Second Mile works to keep its assets unfrozen
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Attorneys for The Second Mile, the nonprofit founded by suspected child molester Jerry Sandusky, went to court Monday trying to head off an attempt to freeze the agency's millions of dollars of assets.
They asked the court to dismiss a petition filed by attorneys who said they represent one of Mr. Sandusky's victims, seeking an order that prohibits The Second Mile from transferring, selling or otherwise disposing of its assets.
Such an order "would destroy [The Second Mile's] lawful right to manage its affairs" and "strikes fundamentally at TSM's ability to conduct its operations and use its assets to serve its charitable mission," said the filing by lawyers Howard A. Rosenthal and Patrick J. Doran of Archer & Greiner.
The Philadelphia firm was hired by The Second Mile after the charges against Mr. Sandusky, a former Penn State assistant football coach, were made public this month. He is charged with 40 counts of sexually abusing eight children whom he met through his work with the nonprofit.
The filing asserted that any case dealing with the organization's assets must be heard in Orphans' Court in Centre County, where The Second Mile is based, not Philadelphia County Common Pleas Court, where the case currently resides.
Two lawyers filed suit in Philadelphia County on Wednesday on behalf of "John Doe #4," who they said was a victim of several years of severe sexual assaults by Mr. Sandusky.
The lawyers, Benjamin Andreozzi of Harrisburg and Jeffrey Fritz of Philadelphia, cited recent public statements by The Second Mile's acting president and CEO, David Woodle, that the nonprofit might disband or transfer its assets to another organization.
They said they want the assets, reported to be nearly $9 million, kept available to pay damages to victims who file civil lawsuits against the organization.
In their court petition, they said at least 11 alleged victims of abuse have come forward and will likely pursue civil litigation "against The Second Mile and other persons and organizations who provided access for Sandusky to sexually assault children."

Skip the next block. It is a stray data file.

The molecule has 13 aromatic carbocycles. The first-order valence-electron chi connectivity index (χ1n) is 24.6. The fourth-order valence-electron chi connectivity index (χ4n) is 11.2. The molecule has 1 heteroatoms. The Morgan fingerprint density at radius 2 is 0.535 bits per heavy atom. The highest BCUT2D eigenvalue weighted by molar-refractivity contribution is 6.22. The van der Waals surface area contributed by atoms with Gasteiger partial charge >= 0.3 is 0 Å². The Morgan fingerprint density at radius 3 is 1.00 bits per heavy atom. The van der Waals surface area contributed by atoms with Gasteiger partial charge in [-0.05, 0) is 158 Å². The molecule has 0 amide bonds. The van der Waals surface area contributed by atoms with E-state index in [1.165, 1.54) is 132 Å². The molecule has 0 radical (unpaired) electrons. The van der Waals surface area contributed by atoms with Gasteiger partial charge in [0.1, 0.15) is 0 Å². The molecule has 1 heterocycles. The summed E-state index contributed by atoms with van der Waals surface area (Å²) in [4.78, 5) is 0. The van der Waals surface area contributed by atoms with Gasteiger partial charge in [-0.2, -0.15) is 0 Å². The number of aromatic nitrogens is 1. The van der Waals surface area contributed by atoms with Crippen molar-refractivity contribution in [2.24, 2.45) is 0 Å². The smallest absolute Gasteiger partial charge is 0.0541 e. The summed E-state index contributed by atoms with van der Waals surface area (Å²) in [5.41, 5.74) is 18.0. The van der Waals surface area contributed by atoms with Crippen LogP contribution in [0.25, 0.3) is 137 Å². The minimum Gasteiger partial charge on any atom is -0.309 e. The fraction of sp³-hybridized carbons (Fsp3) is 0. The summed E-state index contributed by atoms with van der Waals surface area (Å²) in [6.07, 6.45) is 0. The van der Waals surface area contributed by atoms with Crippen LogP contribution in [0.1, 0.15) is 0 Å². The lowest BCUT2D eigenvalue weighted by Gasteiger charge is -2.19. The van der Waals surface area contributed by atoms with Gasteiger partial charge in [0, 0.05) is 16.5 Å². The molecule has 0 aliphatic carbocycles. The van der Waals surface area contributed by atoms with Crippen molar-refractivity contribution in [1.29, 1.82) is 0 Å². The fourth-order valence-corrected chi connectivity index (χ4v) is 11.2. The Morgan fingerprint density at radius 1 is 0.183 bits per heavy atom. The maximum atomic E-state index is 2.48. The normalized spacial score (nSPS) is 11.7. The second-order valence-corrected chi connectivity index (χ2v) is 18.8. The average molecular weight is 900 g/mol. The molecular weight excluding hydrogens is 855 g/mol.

"John Doe #4" intends to seek damages "based upon The Second Mile's negligence and failure to report known sexual abuse of children," the filing said.
"The Second Mile will likely be without insurance or be without adequate insurance coverage for civil actions asserted against it considering the number of victims, the severity of the harm and ... exclusions likely to exist in The Second Mile's insurance policies," it said.
The Second Mile's attorneys called the filing "pure speculation" and deficient in several respects. They said the plaintiff has not filed any claim for damages yet and cannot prove that the organization "has engaged in any conduct having the effect of [impermissibly] dissipating its assets. As such, plaintiff's harm is speculative," they wrote.
"Any sexual abuse suffered by plaintiff or any other victim, especially children, is a tragedy of unspeakable depth," their filing said. "But the assertion that such abuse might have occurred, and the claim that a charitable organization's negligence may have proximately contributed to such abuse, does not warrant the extraordinary relief plaintiff seeks here."
According to a grand jury presentment, Victim 4 was a Second Mile participant who was singled out by Mr. Sandusky in 1996 or 1997 while 12 or 13 years old. He was repeatedly subjected to sex assaults on the Penn State campus, in football buildings, at Toftrees golf resort where the football team stayed before home games and during trips to football bowl games.
The presentment accuses Mr. Sandusky of threatening to send the victim home from a trip to the Alamo Bowl when the boy resisted his advances.
In another development Monday, The Second Mile issued a statement asking its donors to direct their contributions to the Pennsylvania Coalition Against Rape.
"Our focus remains on the victims. Children who suffer sexual abuse face unique and formidable challenges, as do their families. The events reported over the past few weeks have saddened and horrified us; we are determined to do all we can to help the survivors with the healing process.
"Indeed, our organization is committed to supporting survivors of sexual violence throughout Pennsylvania. In that spirit, we are strongly encouraging our donors to support the Pennsylvania Coalition Against Rape," said the statement, which was posted on the organization's website.
The statement said the agency was continuing to review its options for continuing its programs.
First Published November 29, 2011 12:00 am